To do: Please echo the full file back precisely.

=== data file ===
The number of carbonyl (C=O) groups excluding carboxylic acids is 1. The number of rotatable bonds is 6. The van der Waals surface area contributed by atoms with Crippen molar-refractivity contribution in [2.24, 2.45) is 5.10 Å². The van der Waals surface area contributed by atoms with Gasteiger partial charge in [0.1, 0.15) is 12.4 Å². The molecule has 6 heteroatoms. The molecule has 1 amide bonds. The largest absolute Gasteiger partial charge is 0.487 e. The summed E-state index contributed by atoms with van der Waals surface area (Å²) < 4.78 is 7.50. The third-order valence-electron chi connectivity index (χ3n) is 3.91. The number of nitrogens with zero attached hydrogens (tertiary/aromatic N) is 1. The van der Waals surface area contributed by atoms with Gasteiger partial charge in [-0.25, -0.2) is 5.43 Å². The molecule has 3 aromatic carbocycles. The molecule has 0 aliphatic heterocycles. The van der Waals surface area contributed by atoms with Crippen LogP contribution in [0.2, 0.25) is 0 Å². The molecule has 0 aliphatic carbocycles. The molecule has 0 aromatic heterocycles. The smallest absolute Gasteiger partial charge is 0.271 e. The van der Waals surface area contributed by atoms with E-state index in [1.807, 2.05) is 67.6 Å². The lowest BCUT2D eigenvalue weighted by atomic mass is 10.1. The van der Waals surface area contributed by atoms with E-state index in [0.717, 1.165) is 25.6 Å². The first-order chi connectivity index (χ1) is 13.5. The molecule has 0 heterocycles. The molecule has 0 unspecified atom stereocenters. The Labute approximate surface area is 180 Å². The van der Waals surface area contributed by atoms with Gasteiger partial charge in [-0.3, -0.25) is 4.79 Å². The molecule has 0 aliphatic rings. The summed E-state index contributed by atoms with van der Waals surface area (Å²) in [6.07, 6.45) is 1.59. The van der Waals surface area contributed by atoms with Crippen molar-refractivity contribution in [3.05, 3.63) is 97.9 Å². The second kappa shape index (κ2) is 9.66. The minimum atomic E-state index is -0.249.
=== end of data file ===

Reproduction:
The number of carbonyl (C=O) groups excluding carboxylic acids is 1. The number of rotatable bonds is 6. The van der Waals surface area contributed by atoms with Crippen molar-refractivity contribution in [2.24, 2.45) is 5.10 Å². The van der Waals surface area contributed by atoms with Gasteiger partial charge in [0.1, 0.15) is 12.4 Å². The molecule has 6 heteroatoms. The molecule has 1 amide bonds. The largest absolute Gasteiger partial charge is 0.487 e. The summed E-state index contributed by atoms with van der Waals surface area (Å²) < 4.78 is 7.50. The third-order valence-electron chi connectivity index (χ3n) is 3.91. The number of nitrogens with zero attached hydrogens (tertiary/aromatic N) is 1. The van der Waals surface area contributed by atoms with Gasteiger partial charge in [-0.25, -0.2) is 5.43 Å². The molecule has 3 aromatic carbocycles. The molecule has 0 aliphatic heterocycles. The van der Waals surface area contributed by atoms with Crippen LogP contribution in [0.2, 0.25) is 0 Å². The molecule has 0 aliphatic carbocycles. The molecule has 0 aromatic heterocycles. The smallest absolute Gasteiger partial charge is 0.271 e. The van der Waals surface area contributed by atoms with E-state index in [1.807, 2.05) is 67.6 Å². The lowest BCUT2D eigenvalue weighted by atomic mass is 10.1. The van der Waals surface area contributed by atoms with E-state index in [0.717, 1.165) is 25.6 Å². The first-order chi connectivity index (χ1) is 13.5. The molecule has 0 heterocycles. The molecule has 0 unspecified atom stereocenters. The Labute approximate surface area is 180 Å². The van der Waals surface area contributed by atoms with Gasteiger partial charge in [-0.3, -0.25) is 4.79 Å². The molecule has 0 aliphatic rings. The summed E-state index contributed by atoms with van der Waals surface area (Å²) in [6.07, 6.45) is 1.59. The van der Waals surface area contributed by atoms with Crippen molar-refractivity contribution in [3.05, 3.63) is 97.9 Å². The second kappa shape index (κ2) is 9.66. The minimum atomic E-state index is -0.249.